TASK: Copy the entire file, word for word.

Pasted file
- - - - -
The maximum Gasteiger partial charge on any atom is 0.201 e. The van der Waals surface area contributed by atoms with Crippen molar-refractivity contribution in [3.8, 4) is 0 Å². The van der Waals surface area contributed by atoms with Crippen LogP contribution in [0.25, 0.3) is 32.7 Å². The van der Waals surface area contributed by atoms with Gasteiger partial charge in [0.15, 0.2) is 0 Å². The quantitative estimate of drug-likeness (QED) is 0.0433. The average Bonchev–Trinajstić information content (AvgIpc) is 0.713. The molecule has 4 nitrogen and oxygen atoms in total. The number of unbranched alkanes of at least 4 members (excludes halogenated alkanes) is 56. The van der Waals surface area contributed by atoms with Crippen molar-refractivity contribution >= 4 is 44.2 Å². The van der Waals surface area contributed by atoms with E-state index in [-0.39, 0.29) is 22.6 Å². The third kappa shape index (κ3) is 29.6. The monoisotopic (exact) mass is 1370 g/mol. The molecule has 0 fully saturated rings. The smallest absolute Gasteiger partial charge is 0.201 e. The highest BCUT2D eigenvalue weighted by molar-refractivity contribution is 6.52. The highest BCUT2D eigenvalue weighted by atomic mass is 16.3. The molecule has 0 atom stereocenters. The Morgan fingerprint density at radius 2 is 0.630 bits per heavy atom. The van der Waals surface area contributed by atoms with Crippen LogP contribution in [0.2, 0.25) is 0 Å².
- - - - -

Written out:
The maximum Gasteiger partial charge on any atom is 0.201 e. The van der Waals surface area contributed by atoms with Crippen molar-refractivity contribution in [3.8, 4) is 0 Å². The van der Waals surface area contributed by atoms with Crippen LogP contribution in [0.25, 0.3) is 32.7 Å². The van der Waals surface area contributed by atoms with Gasteiger partial charge in [0.15, 0.2) is 0 Å². The quantitative estimate of drug-likeness (QED) is 0.0433. The average Bonchev–Trinajstić information content (AvgIpc) is 0.713. The molecule has 4 nitrogen and oxygen atoms in total. The number of unbranched alkanes of at least 4 members (excludes halogenated alkanes) is 56. The van der Waals surface area contributed by atoms with Crippen molar-refractivity contribution >= 4 is 44.2 Å². The van der Waals surface area contributed by atoms with E-state index in [-0.39, 0.29) is 22.6 Å². The third kappa shape index (κ3) is 29.6. The monoisotopic (exact) mass is 1370 g/mol. The molecule has 0 fully saturated rings. The smallest absolute Gasteiger partial charge is 0.201 e. The highest BCUT2D eigenvalue weighted by molar-refractivity contribution is 6.52. The highest BCUT2D eigenvalue weighted by atomic mass is 16.3. The molecule has 0 atom stereocenters. The Morgan fingerprint density at radius 2 is 0.630 bits per heavy atom. The van der Waals surface area contributed by atoms with Crippen LogP contribution in [0.2, 0.25) is 0 Å².